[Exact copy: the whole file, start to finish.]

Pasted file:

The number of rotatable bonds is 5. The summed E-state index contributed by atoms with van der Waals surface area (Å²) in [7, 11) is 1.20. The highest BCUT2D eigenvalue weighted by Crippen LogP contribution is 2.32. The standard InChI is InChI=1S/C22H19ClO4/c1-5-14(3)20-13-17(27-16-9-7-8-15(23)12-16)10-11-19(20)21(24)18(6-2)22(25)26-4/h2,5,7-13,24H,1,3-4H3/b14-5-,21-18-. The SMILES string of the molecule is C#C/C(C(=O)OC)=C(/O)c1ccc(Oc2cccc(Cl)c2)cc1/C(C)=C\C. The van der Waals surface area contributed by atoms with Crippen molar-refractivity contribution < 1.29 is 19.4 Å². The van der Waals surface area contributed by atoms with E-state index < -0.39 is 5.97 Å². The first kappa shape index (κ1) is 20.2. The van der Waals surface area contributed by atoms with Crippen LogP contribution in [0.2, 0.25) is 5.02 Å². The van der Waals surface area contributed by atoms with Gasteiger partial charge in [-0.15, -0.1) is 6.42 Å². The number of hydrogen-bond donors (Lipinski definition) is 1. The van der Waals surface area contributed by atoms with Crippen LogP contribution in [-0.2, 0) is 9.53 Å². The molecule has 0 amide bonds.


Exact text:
The number of rotatable bonds is 5. The summed E-state index contributed by atoms with van der Waals surface area (Å²) in [7, 11) is 1.20. The highest BCUT2D eigenvalue weighted by Crippen LogP contribution is 2.32. The standard InChI is InChI=1S/C22H19ClO4/c1-5-14(3)20-13-17(27-16-9-7-8-15(23)12-16)10-11-19(20)21(24)18(6-2)22(25)26-4/h2,5,7-13,24H,1,3-4H3/b14-5-,21-18-. The SMILES string of the molecule is C#C/C(C(=O)OC)=C(/O)c1ccc(Oc2cccc(Cl)c2)cc1/C(C)=C\C. The van der Waals surface area contributed by atoms with Crippen molar-refractivity contribution < 1.29 is 19.4 Å². The van der Waals surface area contributed by atoms with E-state index < -0.39 is 5.97 Å². The first kappa shape index (κ1) is 20.2. The van der Waals surface area contributed by atoms with Crippen LogP contribution in [0.2, 0.25) is 5.02 Å². The van der Waals surface area contributed by atoms with Gasteiger partial charge in [-0.15, -0.1) is 6.42 Å². The number of hydrogen-bond donors (Lipinski definition) is 1. The van der Waals surface area contributed by atoms with Crippen LogP contribution in [-0.2, 0) is 9.53 Å². The molecule has 0 amide bonds.